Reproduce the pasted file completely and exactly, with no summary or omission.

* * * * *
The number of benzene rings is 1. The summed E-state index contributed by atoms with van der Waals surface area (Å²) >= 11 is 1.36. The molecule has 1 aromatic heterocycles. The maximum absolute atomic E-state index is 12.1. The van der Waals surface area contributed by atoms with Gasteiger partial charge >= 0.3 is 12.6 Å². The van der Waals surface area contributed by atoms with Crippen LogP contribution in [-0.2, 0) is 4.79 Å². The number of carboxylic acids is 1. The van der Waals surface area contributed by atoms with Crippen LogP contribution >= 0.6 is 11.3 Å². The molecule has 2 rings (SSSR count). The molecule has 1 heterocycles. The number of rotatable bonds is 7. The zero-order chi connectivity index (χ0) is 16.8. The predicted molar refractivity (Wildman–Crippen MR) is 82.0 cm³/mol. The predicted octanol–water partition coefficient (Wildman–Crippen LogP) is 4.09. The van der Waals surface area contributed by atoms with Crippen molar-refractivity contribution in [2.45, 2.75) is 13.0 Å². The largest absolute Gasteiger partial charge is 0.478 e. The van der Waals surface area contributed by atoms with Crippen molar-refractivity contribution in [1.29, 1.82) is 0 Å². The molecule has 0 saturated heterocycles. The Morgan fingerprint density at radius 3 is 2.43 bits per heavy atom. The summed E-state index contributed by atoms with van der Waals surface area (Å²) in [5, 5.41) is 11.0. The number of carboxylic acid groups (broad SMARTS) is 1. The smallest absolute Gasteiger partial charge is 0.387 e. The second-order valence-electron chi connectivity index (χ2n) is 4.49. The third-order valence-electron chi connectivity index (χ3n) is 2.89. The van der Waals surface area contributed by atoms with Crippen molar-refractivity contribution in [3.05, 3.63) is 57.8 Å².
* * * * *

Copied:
The number of benzene rings is 1. The summed E-state index contributed by atoms with van der Waals surface area (Å²) >= 11 is 1.36. The molecule has 1 aromatic heterocycles. The maximum absolute atomic E-state index is 12.1. The van der Waals surface area contributed by atoms with Gasteiger partial charge >= 0.3 is 12.6 Å². The van der Waals surface area contributed by atoms with Crippen LogP contribution in [-0.2, 0) is 4.79 Å². The number of carboxylic acids is 1. The van der Waals surface area contributed by atoms with Crippen LogP contribution >= 0.6 is 11.3 Å². The molecule has 2 rings (SSSR count). The molecule has 1 heterocycles. The number of rotatable bonds is 7. The zero-order chi connectivity index (χ0) is 16.8. The predicted molar refractivity (Wildman–Crippen MR) is 82.0 cm³/mol. The predicted octanol–water partition coefficient (Wildman–Crippen LogP) is 4.09. The van der Waals surface area contributed by atoms with Crippen molar-refractivity contribution in [2.45, 2.75) is 13.0 Å². The largest absolute Gasteiger partial charge is 0.478 e. The van der Waals surface area contributed by atoms with Crippen molar-refractivity contribution in [1.29, 1.82) is 0 Å². The molecule has 0 saturated heterocycles. The Morgan fingerprint density at radius 3 is 2.43 bits per heavy atom. The summed E-state index contributed by atoms with van der Waals surface area (Å²) in [5, 5.41) is 11.0. The number of carboxylic acid groups (broad SMARTS) is 1. The smallest absolute Gasteiger partial charge is 0.387 e. The second-order valence-electron chi connectivity index (χ2n) is 4.49. The third-order valence-electron chi connectivity index (χ3n) is 2.89. The van der Waals surface area contributed by atoms with Crippen molar-refractivity contribution in [3.05, 3.63) is 57.8 Å².